'Subtitled "Original Studio Recordings 1980-1983," Boom in the Night was a CD reissue of the 1989 cassette compilation Better Late Than Never, though it omitted one track, the demo "Makin' a Mistake," and resequenced the remaining 14 tracks. The Bush Tetras made a couple of independent label EPs and a single in New York in the early '80s, and then disappeared. The music was simple and relentless, as were the chanted messages of songs such as the seminal "Too Many Creeps." This was punk minimalism down to the point of amateurishness, but no less compelling because of it. The album, which contained the same liner notes as the earlier one, apparently was released to herald the April 1995 reformation of the Bush Tetras.' -William Ruhlmann

The Music Box // Bush Tetras – Boom in the Night (Original Studio Recordings 1980​- 1983)
'Oh man I couldn’t tell you how excited I am. For a few days now, I’ve been walking around hearing the ghost of a scraggy bassline and spoken-sung vocals. I’ve been hearing this approximated old post-punk song, trying to recreate it in my head with nothing more than just that bassline and that voice. For a few nights, I’ve been typing in female-fronted american post-punk band nineties in search bar after search bar. After several manhours of searching, I’ve finally found the song, and the album that contains it. I couldn’t tell you how excited I am to finally be listening to Bush Tetras’ Boom in the Night (Original Studio Recordings 1980-1983). (The song I was half-hearing just before my head hit the pillow for the last few nights is their most popular recording – Too Many Creeps).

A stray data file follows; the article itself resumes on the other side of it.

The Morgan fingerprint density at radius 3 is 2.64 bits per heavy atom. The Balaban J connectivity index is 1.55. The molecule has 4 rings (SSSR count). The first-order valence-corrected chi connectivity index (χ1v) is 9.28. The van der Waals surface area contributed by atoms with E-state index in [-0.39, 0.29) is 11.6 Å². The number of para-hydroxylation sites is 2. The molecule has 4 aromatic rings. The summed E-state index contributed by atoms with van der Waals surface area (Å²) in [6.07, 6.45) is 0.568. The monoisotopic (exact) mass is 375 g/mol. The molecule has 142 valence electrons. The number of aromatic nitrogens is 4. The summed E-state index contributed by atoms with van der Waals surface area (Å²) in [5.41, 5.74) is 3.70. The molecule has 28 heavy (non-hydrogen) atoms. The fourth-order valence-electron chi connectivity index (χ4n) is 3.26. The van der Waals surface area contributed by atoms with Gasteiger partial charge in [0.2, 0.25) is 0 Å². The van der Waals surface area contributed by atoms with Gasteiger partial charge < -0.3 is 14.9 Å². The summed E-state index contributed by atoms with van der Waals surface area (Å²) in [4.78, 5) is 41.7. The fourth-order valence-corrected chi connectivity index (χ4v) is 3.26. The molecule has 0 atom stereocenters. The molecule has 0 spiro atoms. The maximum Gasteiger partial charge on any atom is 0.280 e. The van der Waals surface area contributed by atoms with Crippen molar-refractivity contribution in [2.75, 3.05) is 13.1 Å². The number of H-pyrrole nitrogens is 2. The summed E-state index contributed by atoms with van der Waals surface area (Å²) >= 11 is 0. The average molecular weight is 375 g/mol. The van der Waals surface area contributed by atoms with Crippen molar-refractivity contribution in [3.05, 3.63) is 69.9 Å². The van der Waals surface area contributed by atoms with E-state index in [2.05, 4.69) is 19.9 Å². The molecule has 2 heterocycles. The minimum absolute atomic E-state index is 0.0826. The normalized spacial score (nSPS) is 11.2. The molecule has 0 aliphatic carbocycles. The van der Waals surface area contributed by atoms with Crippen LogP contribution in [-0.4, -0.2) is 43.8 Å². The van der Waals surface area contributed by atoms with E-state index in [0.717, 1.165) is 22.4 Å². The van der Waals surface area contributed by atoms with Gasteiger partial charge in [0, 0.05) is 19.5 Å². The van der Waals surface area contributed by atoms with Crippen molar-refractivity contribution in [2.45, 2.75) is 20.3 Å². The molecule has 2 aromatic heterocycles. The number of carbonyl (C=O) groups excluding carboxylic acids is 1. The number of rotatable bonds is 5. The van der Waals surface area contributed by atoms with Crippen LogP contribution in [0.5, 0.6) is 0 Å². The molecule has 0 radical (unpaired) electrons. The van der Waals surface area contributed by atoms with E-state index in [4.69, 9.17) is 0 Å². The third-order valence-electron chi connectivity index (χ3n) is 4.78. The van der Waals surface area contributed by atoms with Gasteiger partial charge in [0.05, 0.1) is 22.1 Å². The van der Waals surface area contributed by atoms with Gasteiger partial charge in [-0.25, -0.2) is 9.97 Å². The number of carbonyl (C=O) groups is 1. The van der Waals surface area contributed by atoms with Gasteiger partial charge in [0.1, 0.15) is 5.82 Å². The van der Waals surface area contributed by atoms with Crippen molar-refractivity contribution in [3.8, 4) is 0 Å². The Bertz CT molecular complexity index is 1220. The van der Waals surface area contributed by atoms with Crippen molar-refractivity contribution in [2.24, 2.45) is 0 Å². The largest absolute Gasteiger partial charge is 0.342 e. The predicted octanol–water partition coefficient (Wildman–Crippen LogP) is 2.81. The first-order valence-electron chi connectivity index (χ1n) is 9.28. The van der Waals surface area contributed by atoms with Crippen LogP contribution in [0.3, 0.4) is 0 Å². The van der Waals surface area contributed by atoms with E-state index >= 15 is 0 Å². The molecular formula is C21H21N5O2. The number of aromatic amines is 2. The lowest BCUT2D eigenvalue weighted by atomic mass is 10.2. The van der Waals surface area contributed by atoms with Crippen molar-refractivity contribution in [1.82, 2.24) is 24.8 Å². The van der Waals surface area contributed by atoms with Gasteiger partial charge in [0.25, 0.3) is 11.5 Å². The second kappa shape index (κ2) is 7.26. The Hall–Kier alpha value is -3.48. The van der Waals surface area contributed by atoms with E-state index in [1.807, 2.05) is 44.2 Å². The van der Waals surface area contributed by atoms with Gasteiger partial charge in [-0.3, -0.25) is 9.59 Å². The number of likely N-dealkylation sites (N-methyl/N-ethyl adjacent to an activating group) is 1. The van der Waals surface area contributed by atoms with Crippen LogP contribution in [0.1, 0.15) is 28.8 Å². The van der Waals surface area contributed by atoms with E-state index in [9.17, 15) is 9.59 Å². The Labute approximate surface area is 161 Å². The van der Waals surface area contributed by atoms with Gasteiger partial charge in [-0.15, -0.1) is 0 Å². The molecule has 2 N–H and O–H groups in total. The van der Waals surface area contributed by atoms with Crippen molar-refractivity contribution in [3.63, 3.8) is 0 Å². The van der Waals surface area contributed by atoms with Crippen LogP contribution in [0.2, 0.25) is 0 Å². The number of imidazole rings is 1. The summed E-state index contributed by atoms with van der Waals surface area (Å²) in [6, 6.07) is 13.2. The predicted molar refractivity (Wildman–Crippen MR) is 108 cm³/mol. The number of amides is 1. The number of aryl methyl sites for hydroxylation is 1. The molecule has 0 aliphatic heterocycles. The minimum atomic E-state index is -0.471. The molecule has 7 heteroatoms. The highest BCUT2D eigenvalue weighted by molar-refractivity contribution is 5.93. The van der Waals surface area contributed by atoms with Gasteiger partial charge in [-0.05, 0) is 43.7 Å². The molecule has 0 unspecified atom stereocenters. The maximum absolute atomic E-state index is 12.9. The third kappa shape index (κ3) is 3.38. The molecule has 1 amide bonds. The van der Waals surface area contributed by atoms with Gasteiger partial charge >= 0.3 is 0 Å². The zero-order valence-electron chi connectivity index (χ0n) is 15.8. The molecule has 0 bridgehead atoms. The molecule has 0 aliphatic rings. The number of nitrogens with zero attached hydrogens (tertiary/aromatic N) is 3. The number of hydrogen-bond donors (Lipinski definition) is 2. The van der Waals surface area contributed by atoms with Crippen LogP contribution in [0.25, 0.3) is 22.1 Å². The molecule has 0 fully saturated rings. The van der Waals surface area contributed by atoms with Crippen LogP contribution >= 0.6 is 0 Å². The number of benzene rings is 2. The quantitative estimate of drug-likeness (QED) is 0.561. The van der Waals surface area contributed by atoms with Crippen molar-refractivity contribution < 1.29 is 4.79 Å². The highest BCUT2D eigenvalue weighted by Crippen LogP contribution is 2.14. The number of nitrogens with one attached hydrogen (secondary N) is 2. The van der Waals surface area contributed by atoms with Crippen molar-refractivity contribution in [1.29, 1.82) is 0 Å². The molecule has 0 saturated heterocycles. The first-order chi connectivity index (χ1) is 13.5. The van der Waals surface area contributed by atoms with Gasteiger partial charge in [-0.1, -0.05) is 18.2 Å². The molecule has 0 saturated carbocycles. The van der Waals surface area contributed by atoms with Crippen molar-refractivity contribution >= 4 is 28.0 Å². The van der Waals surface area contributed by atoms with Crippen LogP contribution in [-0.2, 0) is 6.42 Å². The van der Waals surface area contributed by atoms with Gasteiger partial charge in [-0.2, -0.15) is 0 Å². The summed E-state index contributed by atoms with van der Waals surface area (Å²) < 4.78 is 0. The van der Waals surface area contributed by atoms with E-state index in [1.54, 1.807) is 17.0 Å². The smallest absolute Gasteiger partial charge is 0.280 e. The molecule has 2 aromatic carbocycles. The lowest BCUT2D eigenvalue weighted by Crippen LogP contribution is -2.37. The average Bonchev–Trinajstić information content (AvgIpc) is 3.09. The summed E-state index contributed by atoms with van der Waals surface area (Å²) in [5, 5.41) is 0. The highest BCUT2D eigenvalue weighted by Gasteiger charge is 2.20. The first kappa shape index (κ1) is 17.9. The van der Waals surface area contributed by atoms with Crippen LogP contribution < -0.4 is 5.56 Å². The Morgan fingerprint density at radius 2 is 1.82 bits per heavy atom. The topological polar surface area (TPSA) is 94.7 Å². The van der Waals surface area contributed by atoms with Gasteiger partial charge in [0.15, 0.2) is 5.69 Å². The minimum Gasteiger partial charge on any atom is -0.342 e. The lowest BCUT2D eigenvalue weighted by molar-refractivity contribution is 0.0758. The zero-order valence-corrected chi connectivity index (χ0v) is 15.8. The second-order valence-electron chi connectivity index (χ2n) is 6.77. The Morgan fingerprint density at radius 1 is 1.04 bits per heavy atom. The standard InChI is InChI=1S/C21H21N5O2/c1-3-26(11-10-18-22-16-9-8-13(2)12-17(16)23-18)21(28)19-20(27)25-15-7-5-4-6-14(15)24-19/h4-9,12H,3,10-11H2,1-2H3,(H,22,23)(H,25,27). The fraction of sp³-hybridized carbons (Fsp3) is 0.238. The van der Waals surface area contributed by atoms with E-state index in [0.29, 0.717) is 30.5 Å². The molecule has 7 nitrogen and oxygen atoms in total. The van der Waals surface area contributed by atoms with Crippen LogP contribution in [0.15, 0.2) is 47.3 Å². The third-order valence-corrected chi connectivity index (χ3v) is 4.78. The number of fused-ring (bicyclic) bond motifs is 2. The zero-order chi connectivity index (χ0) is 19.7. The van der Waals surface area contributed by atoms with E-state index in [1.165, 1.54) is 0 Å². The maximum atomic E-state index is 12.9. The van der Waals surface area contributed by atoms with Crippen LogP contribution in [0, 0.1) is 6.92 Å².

In many ways, the story of Bush Tetras is a familiar one. A band with an innovative sound and an infectiously energetic live set starts to make waves in a formidable local music scene (in this case, the thriving New York post-punk scene, which spawned a huge roster of future stars: from Talking Heads to Sonic Youth). They become a sort of band’s band, with more popular bands vouching for their quality (in the case of Bush Tetras, among them were the English post-punk band, Gang of Four, who described their sound as being ‘… both jarring and warming.’) Labels find their sound hard to market, and so they find little success outside of the scene, and when there appears to be no record deal in sight, they disband and move on with their lives.